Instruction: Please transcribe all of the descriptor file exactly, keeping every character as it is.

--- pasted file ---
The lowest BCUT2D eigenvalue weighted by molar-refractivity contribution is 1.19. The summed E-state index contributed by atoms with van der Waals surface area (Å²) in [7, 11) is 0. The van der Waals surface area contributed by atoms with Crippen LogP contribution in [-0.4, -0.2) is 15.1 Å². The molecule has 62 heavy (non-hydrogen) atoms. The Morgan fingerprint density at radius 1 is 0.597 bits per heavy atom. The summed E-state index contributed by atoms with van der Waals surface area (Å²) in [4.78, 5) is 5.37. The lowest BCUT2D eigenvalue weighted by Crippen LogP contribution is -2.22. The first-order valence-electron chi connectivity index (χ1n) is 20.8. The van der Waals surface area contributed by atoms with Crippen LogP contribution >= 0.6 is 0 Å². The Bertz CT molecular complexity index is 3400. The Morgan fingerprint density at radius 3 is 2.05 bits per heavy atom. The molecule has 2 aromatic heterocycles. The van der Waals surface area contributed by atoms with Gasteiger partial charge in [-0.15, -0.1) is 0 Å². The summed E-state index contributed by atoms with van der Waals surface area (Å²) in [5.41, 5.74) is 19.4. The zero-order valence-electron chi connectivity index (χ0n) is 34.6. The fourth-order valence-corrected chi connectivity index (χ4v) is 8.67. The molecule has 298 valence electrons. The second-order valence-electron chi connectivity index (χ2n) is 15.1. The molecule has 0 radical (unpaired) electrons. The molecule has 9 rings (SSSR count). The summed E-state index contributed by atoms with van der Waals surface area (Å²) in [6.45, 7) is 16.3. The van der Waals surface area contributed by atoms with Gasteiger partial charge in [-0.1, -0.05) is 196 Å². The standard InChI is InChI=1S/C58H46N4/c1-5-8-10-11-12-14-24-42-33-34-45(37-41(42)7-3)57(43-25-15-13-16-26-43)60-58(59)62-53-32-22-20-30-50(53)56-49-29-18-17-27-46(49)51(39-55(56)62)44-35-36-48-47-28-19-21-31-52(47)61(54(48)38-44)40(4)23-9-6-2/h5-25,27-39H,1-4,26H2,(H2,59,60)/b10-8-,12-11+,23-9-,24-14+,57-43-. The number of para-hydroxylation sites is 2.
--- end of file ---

The lowest BCUT2D eigenvalue weighted by molar-refractivity contribution is 1.19. The summed E-state index contributed by atoms with van der Waals surface area (Å²) in [7, 11) is 0. The van der Waals surface area contributed by atoms with Crippen LogP contribution in [-0.4, -0.2) is 15.1 Å². The molecule has 62 heavy (non-hydrogen) atoms. The Morgan fingerprint density at radius 1 is 0.597 bits per heavy atom. The summed E-state index contributed by atoms with van der Waals surface area (Å²) in [4.78, 5) is 5.37. The lowest BCUT2D eigenvalue weighted by Crippen LogP contribution is -2.22. The first-order valence-electron chi connectivity index (χ1n) is 20.8. The van der Waals surface area contributed by atoms with Crippen LogP contribution >= 0.6 is 0 Å². The Bertz CT molecular complexity index is 3400. The Morgan fingerprint density at radius 3 is 2.05 bits per heavy atom. The molecule has 2 aromatic heterocycles. The van der Waals surface area contributed by atoms with Gasteiger partial charge in [-0.15, -0.1) is 0 Å². The summed E-state index contributed by atoms with van der Waals surface area (Å²) in [5.41, 5.74) is 19.4. The zero-order valence-electron chi connectivity index (χ0n) is 34.6. The fourth-order valence-corrected chi connectivity index (χ4v) is 8.67. The molecule has 298 valence electrons. The second-order valence-electron chi connectivity index (χ2n) is 15.1. The molecule has 0 radical (unpaired) electrons. The molecule has 9 rings (SSSR count). The summed E-state index contributed by atoms with van der Waals surface area (Å²) in [6.45, 7) is 16.3. The van der Waals surface area contributed by atoms with Gasteiger partial charge in [-0.1, -0.05) is 196 Å². The standard InChI is InChI=1S/C58H46N4/c1-5-8-10-11-12-14-24-42-33-34-45(37-41(42)7-3)57(43-25-15-13-16-26-43)60-58(59)62-53-32-22-20-30-50(53)56-49-29-18-17-27-46(49)51(39-55(56)62)44-35-36-48-47-28-19-21-31-52(47)61(54(48)38-44)40(4)23-9-6-2/h5-25,27-39H,1-4,26H2,(H2,59,60)/b10-8-,12-11+,23-9-,24-14+,57-43-. The number of para-hydroxylation sites is 2.